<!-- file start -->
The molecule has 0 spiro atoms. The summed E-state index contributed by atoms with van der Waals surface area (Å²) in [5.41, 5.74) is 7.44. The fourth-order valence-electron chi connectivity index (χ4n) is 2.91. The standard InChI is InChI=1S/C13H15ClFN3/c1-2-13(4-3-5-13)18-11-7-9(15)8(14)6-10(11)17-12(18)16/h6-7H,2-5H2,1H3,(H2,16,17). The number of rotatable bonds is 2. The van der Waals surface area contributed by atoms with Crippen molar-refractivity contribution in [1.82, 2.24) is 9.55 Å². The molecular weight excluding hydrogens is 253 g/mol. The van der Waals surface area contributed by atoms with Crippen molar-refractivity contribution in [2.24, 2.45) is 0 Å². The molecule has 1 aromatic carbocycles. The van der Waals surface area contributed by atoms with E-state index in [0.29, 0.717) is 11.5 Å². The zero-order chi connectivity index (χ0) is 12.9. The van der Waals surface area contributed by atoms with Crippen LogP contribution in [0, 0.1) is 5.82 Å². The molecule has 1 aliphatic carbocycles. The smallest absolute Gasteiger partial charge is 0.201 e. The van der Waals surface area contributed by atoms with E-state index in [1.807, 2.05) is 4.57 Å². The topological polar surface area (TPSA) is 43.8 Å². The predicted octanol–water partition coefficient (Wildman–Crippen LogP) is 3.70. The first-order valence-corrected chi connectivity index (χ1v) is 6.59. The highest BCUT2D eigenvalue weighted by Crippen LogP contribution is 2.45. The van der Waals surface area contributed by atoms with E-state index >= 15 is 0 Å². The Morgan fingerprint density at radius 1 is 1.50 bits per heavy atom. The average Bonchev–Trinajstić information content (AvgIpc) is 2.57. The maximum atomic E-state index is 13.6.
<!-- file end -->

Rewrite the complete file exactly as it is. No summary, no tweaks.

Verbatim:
The molecule has 0 spiro atoms. The summed E-state index contributed by atoms with van der Waals surface area (Å²) in [5.41, 5.74) is 7.44. The fourth-order valence-electron chi connectivity index (χ4n) is 2.91. The standard InChI is InChI=1S/C13H15ClFN3/c1-2-13(4-3-5-13)18-11-7-9(15)8(14)6-10(11)17-12(18)16/h6-7H,2-5H2,1H3,(H2,16,17). The number of rotatable bonds is 2. The van der Waals surface area contributed by atoms with Crippen molar-refractivity contribution in [1.82, 2.24) is 9.55 Å². The molecular weight excluding hydrogens is 253 g/mol. The van der Waals surface area contributed by atoms with Crippen molar-refractivity contribution in [2.24, 2.45) is 0 Å². The molecule has 1 aromatic carbocycles. The van der Waals surface area contributed by atoms with E-state index in [0.29, 0.717) is 11.5 Å². The zero-order chi connectivity index (χ0) is 12.9. The van der Waals surface area contributed by atoms with Crippen LogP contribution in [0, 0.1) is 5.82 Å². The molecule has 1 aliphatic carbocycles. The smallest absolute Gasteiger partial charge is 0.201 e. The van der Waals surface area contributed by atoms with E-state index in [1.807, 2.05) is 4.57 Å². The topological polar surface area (TPSA) is 43.8 Å². The predicted octanol–water partition coefficient (Wildman–Crippen LogP) is 3.70. The first-order valence-corrected chi connectivity index (χ1v) is 6.59. The highest BCUT2D eigenvalue weighted by Crippen LogP contribution is 2.45. The van der Waals surface area contributed by atoms with E-state index >= 15 is 0 Å². The Morgan fingerprint density at radius 1 is 1.50 bits per heavy atom. The average Bonchev–Trinajstić information content (AvgIpc) is 2.57. The maximum atomic E-state index is 13.6.